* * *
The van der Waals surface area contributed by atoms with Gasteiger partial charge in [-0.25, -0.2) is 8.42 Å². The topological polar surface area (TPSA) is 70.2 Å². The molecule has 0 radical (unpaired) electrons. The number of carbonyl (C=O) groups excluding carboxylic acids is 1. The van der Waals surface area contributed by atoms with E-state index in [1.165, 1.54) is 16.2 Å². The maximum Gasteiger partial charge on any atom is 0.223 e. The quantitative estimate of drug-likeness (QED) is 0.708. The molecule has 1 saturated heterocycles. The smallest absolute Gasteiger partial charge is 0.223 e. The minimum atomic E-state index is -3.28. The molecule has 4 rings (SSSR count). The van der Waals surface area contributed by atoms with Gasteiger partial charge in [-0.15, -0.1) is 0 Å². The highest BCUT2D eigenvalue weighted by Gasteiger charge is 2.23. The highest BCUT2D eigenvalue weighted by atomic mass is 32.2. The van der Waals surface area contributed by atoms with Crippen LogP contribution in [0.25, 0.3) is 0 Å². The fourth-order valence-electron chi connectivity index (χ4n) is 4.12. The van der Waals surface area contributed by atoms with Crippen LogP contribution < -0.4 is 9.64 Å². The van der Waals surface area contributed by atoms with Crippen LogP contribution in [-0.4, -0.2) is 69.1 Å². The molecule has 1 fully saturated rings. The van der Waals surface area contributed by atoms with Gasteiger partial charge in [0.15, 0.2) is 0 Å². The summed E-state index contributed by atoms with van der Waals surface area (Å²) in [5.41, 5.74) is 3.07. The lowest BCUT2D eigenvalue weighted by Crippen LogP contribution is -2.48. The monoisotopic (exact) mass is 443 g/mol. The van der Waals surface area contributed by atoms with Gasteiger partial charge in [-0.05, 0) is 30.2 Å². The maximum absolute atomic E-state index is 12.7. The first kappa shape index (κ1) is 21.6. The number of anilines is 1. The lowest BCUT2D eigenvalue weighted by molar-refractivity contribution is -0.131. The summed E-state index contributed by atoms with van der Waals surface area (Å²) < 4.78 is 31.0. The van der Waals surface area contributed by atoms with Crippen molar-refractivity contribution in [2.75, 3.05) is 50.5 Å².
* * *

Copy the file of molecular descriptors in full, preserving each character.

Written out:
The van der Waals surface area contributed by atoms with Gasteiger partial charge in [-0.25, -0.2) is 8.42 Å². The topological polar surface area (TPSA) is 70.2 Å². The molecule has 0 radical (unpaired) electrons. The number of carbonyl (C=O) groups excluding carboxylic acids is 1. The van der Waals surface area contributed by atoms with E-state index in [1.165, 1.54) is 16.2 Å². The maximum Gasteiger partial charge on any atom is 0.223 e. The quantitative estimate of drug-likeness (QED) is 0.708. The molecule has 1 saturated heterocycles. The smallest absolute Gasteiger partial charge is 0.223 e. The minimum atomic E-state index is -3.28. The molecule has 4 rings (SSSR count). The van der Waals surface area contributed by atoms with Gasteiger partial charge in [-0.15, -0.1) is 0 Å². The highest BCUT2D eigenvalue weighted by Gasteiger charge is 2.23. The highest BCUT2D eigenvalue weighted by atomic mass is 32.2. The van der Waals surface area contributed by atoms with Crippen LogP contribution in [0.25, 0.3) is 0 Å². The fourth-order valence-electron chi connectivity index (χ4n) is 4.12. The van der Waals surface area contributed by atoms with Crippen LogP contribution < -0.4 is 9.64 Å². The van der Waals surface area contributed by atoms with Crippen LogP contribution in [-0.4, -0.2) is 69.1 Å². The molecule has 1 fully saturated rings. The van der Waals surface area contributed by atoms with Gasteiger partial charge in [0.15, 0.2) is 0 Å². The summed E-state index contributed by atoms with van der Waals surface area (Å²) in [5.41, 5.74) is 3.07. The lowest BCUT2D eigenvalue weighted by Crippen LogP contribution is -2.48. The monoisotopic (exact) mass is 443 g/mol. The van der Waals surface area contributed by atoms with Gasteiger partial charge in [-0.05, 0) is 30.2 Å². The maximum absolute atomic E-state index is 12.7. The first kappa shape index (κ1) is 21.6. The number of anilines is 1. The lowest BCUT2D eigenvalue weighted by molar-refractivity contribution is -0.131. The summed E-state index contributed by atoms with van der Waals surface area (Å²) < 4.78 is 31.0. The van der Waals surface area contributed by atoms with Crippen molar-refractivity contribution in [2.75, 3.05) is 50.5 Å².